As enrollment started Monday in this year's Florida Prepaid College Plans, certified financial planner Meg Green said people with limited resources might find prepaying for college "a safer bet'' but other types of plans could save parents more money in the long run, though they involve more risk.
For many parents trying to guarantee their children a college education during these uncertain economic times, the stakes could be huge -- and complicated.
A: Not much. Students have 10 years after their estimated admission date to use the funds. If they don't use the money, it will be returned, minus a $50 enrollment fee if they've had the plan less than two years. The hitch: You don't get any interest. You can also transfer the account to another qualified family member. If the student goes to a private or out-of-state college, the money can be transferred in the amount equal to average rates payable to Florida state schools.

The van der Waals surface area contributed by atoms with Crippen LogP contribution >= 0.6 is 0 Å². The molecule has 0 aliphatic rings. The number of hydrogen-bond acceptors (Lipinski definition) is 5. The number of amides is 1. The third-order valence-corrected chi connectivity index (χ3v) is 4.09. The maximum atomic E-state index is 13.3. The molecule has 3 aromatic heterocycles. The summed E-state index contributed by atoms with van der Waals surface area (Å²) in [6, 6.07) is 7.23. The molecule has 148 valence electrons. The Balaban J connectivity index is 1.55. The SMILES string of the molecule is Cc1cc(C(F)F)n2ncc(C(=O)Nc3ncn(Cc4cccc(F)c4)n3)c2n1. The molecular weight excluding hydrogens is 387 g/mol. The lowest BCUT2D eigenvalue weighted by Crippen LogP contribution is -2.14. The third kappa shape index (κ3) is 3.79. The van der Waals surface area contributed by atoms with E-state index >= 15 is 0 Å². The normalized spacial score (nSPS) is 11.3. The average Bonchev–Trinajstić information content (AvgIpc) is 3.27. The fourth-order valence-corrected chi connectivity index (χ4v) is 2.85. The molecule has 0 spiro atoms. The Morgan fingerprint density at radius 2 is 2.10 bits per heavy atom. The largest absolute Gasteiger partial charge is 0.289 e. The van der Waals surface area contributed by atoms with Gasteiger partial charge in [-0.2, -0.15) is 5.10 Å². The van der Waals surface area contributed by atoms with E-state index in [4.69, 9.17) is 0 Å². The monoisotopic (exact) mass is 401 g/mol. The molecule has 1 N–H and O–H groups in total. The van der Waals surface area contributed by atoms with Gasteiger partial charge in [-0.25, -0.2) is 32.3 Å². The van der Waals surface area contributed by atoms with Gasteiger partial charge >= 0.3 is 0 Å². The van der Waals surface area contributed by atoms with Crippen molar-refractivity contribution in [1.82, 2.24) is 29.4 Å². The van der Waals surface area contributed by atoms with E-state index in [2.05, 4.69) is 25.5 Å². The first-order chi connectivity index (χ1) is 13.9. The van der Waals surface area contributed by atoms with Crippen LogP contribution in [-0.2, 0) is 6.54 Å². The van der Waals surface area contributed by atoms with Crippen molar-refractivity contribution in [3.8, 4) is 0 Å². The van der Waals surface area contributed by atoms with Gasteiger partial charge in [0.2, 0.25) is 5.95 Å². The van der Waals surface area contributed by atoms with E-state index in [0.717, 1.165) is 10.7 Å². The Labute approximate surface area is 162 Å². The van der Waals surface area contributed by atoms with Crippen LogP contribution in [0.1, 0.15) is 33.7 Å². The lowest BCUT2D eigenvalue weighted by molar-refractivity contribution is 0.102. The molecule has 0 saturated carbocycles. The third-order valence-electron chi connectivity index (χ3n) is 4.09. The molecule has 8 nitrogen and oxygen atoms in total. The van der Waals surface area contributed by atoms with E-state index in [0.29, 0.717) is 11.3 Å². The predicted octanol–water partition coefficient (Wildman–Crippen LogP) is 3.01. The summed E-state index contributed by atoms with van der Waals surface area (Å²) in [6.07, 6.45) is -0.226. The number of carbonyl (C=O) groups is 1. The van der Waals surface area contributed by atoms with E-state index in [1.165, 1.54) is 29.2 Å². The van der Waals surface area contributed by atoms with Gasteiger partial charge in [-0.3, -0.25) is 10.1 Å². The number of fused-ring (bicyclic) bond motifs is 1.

A: Go to myfloridaprepaid.com or call 800-552-4723.
When does enrollment end this year?